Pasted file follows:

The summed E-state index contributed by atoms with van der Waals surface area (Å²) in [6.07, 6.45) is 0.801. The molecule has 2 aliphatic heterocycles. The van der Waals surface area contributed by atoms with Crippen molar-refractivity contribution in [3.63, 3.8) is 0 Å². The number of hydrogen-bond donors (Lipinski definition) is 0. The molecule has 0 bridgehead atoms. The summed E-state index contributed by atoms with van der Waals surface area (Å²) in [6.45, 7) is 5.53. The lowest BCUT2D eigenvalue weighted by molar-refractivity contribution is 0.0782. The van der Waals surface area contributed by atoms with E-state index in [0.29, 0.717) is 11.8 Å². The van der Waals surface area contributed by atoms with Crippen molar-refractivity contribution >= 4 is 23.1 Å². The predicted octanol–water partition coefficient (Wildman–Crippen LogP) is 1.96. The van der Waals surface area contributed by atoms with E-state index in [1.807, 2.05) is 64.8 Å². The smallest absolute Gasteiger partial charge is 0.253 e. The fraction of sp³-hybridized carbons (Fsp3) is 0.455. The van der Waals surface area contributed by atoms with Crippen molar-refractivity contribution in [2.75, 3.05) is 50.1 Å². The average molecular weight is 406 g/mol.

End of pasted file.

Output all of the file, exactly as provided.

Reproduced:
The summed E-state index contributed by atoms with van der Waals surface area (Å²) in [6.07, 6.45) is 0.801. The molecule has 2 aliphatic heterocycles. The van der Waals surface area contributed by atoms with Crippen molar-refractivity contribution in [3.63, 3.8) is 0 Å². The number of hydrogen-bond donors (Lipinski definition) is 0. The molecule has 0 bridgehead atoms. The summed E-state index contributed by atoms with van der Waals surface area (Å²) in [6.45, 7) is 5.53. The lowest BCUT2D eigenvalue weighted by molar-refractivity contribution is 0.0782. The van der Waals surface area contributed by atoms with E-state index in [0.29, 0.717) is 11.8 Å². The van der Waals surface area contributed by atoms with Crippen molar-refractivity contribution >= 4 is 23.1 Å². The predicted octanol–water partition coefficient (Wildman–Crippen LogP) is 1.96. The van der Waals surface area contributed by atoms with E-state index in [1.807, 2.05) is 64.8 Å². The smallest absolute Gasteiger partial charge is 0.253 e. The fraction of sp³-hybridized carbons (Fsp3) is 0.455. The van der Waals surface area contributed by atoms with Crippen molar-refractivity contribution in [2.75, 3.05) is 50.1 Å². The average molecular weight is 406 g/mol.